Slaughter, Marty (2004) The Arc and the Zip: Deleuze and Lyotard on Art. Law and Critique, 15 (3). pp. 231-257. ISSN 0957-8536.
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Lyotard and Deleuze made extensive use of modern art to mount a critique of representation as part of their attack on the enlightenment subject. Art breaks out of received rules, conventions, forms, and cliches and is an instance of ethical if not revolutionary activity. Lyotard first developed these ideas through the concept of the Figure, which Deleuze later adopted. Figure is the desire or force that transgresses and deforms the good form of mimetic representation. Using Cezanne and Francis Bacon as paradigmatic examples, they argue that art creates new feelings and desires (Lyotard) or intensities and sensations (Deleuze). For Deleuze this is the model of ethical behavior -- the creation of new, productive forms of life free from the negativity of judgment. While Lyotard and Deleuze started from a common point, Lyotard changed his position in his later work on the sublime. Rather than positing a subject of purely affirmative desire and ideally free of the limitations of judgment, he posited a subject seized by and limited by the law. The subject is by nature divided: always already seized by and hostage to an Other, an unrepresentable excess or remainder. He is under an obligation to recollect and respond to the Other by bearing witness to it. The sublime experience of seizure by the law is exemplified in the paintings of Barnett Newman. While Deleuze would have done with judgment, Lyotard can never have done with it.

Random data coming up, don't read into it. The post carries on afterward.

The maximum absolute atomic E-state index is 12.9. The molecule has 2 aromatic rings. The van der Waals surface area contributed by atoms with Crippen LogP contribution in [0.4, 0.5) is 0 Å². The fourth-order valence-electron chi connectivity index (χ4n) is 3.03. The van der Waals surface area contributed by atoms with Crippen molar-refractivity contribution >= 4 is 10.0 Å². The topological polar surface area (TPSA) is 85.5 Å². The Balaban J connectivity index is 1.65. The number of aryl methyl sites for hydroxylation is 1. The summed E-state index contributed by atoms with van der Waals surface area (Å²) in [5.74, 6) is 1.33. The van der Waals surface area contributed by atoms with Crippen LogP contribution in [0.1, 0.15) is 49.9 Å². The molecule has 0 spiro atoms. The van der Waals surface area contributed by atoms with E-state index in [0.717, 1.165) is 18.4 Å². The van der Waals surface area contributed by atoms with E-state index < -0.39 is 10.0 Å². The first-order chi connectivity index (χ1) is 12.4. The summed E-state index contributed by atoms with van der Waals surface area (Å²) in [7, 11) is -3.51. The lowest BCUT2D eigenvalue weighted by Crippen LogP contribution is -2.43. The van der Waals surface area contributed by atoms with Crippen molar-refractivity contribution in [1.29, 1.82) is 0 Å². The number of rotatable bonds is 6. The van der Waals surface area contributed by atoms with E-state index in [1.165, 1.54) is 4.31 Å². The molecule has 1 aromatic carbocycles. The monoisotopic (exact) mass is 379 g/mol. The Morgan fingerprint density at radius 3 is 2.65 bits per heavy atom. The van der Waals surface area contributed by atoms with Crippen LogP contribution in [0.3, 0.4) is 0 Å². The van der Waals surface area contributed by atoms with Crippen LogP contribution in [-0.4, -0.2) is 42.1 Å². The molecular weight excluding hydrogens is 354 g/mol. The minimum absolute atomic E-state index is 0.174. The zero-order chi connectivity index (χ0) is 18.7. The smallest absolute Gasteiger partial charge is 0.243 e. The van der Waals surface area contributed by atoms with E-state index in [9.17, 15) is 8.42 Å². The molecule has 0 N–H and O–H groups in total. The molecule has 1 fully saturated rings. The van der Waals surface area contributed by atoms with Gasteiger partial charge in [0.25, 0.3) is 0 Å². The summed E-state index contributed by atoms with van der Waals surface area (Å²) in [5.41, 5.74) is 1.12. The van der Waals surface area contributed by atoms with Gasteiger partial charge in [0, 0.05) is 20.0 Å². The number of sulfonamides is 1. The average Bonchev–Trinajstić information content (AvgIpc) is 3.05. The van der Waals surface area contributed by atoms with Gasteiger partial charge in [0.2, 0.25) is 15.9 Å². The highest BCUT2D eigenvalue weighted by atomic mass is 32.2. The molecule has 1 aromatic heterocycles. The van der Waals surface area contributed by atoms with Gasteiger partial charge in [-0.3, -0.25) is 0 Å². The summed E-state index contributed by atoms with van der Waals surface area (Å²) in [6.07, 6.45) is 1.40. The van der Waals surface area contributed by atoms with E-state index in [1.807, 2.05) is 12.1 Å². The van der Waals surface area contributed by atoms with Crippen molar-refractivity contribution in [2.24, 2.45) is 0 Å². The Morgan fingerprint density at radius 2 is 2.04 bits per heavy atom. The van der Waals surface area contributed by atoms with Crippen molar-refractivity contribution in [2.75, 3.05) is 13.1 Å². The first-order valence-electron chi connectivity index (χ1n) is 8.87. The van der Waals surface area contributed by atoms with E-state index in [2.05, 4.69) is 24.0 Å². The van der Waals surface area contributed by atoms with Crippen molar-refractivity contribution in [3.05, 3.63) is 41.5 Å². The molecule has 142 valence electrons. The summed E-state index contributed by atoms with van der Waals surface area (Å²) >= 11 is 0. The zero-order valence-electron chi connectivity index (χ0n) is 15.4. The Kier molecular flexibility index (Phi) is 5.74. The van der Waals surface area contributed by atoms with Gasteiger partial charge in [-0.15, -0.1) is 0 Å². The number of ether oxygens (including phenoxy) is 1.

|Uncontrolled keywords:||aesthetics; art; Deleuze; ethics; Figure; judgment; Lyotard; representation; sublime|
|Divisions:||Faculties > Social Sciences > Kent Law School|
|Depositing User:||C.A.R. Kennedy|
|Date Deposited:||19 Dec 2007 18:21|
|Last Modified:||14 Jan 2010 13:59|
|Resource URI:||http://kar.kent.ac.uk/id/eprint/575 (The current URI for this page, for reference purposes)|
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